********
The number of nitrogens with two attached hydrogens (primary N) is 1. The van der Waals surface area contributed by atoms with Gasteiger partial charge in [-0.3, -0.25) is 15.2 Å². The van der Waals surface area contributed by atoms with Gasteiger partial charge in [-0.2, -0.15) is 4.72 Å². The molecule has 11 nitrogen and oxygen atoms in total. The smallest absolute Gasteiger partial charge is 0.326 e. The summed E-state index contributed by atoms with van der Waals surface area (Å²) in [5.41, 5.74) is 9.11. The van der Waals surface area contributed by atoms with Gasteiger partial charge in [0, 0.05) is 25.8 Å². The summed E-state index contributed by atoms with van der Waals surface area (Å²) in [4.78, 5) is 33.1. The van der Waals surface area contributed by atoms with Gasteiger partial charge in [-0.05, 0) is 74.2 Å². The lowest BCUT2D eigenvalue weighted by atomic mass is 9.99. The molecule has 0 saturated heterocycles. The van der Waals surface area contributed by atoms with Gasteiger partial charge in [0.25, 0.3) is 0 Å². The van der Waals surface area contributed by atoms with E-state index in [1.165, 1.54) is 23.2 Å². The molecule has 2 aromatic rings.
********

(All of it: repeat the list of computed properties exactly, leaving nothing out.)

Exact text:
The number of nitrogens with two attached hydrogens (primary N) is 1. The van der Waals surface area contributed by atoms with Gasteiger partial charge in [-0.3, -0.25) is 15.2 Å². The van der Waals surface area contributed by atoms with Gasteiger partial charge in [-0.2, -0.15) is 4.72 Å². The molecule has 11 nitrogen and oxygen atoms in total. The smallest absolute Gasteiger partial charge is 0.326 e. The summed E-state index contributed by atoms with van der Waals surface area (Å²) in [5.41, 5.74) is 9.11. The van der Waals surface area contributed by atoms with Gasteiger partial charge in [0, 0.05) is 25.8 Å². The summed E-state index contributed by atoms with van der Waals surface area (Å²) in [4.78, 5) is 33.1. The van der Waals surface area contributed by atoms with Gasteiger partial charge in [-0.05, 0) is 74.2 Å². The lowest BCUT2D eigenvalue weighted by atomic mass is 9.99. The molecule has 0 saturated heterocycles. The van der Waals surface area contributed by atoms with Gasteiger partial charge in [0.25, 0.3) is 0 Å². The van der Waals surface area contributed by atoms with E-state index in [1.165, 1.54) is 23.2 Å². The molecule has 2 aromatic rings.